Youth Music Engagement
- The ways in which youth construct and use music to help them manage and express their emotions, communicate with others and negotiate identities and social situations
- The increasingly multimodal and fluid interconnections found in youth music engagement involving digital media technologies
- The change processes (initiators and sustainers) and benefits (impacts) that youth derive from engaging in real-world, formal and informal music learning contexts
Transformative pedagogy is not a method of teaching but rather a set of principles that guide teaching and learning interactions. These principles vary between different epistemologies and perspectives; however, several key elements are common to most approaches, as follows:
- Teaching begins with student knowledge. Opportunities for expansive learning are provided that enable learners to manipulate or interact within their own artistic/musical and cultural ecologies in a way that helps them make meaningful connections.
- Skills, knowledge, and voices develop from engagement in the activity. Learners are asked to create, express, or display their own representations of a particular issue, event, or phenomenon.
- Teaching and learning are both individual and collaborative processes. The role of the instructor is one of facilitator, organizer, leader, and source of knowledge on the topic, but not the primary source of learning. Teaching and learning are transformative processes.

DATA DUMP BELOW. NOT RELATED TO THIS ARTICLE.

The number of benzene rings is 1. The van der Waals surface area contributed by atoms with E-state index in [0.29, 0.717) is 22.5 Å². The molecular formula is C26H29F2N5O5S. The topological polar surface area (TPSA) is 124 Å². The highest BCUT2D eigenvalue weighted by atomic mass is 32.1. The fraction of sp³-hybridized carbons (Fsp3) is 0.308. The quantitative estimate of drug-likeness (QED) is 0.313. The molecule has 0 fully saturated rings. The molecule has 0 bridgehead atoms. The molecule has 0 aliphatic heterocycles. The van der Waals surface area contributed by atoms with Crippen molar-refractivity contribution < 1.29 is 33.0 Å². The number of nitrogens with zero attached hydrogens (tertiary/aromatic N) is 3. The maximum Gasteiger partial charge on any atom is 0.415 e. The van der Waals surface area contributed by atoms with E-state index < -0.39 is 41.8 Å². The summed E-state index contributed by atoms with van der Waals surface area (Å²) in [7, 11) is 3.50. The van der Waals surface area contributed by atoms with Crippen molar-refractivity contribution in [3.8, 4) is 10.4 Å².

Learners share their creative representations with others and engage in a process of dialogue, shared meaning making, and reflective practice on sociocultural and sociopolitical associations.
We create possibilities for more expansive learning opportunities through knowledge and critical understandings of the contexts and complexity that construct and shape learners’ musical worlds in ways that are both diverse and particular. We deepen our understanding of what it means to be a music learner through a focus on the entire situated person in relation to his or her music learning. We empower music learners by nurturing their reflexive capacity to reflect inwardly about connections between the self, music, and sociocultural understandings. Our research is designed with the intention of providing evidence that will inform planning and policy-making in relation to youth music engagement and education. The research team hopes that by broadening young people’s understanding of their own musical practices and those that take place in local and national communities, young people will recognize a wider range of possibilities for music engagement that will enhance their well-being, emotional competence, communicative capacity, and quality of life in this key area of personal and sociocultural identification.
An earlier version of this article was published in the Canadian Music Educator (2012, Vol. 53, No. 2), and is reproduced here with permission of the Canadian Music Educators’ Association. The authors Susan O’Neill and Kevin Bespflug would like to thank the students and Steve Burrage, a music teacher at Southridge school, for participating in the project. We also thank co-investigator, Dr. Yaroslav Senyshyn and Project Coordinator for Research for Youth, Music and Education (RYME), Deanna Peluso, for their contributions to the research.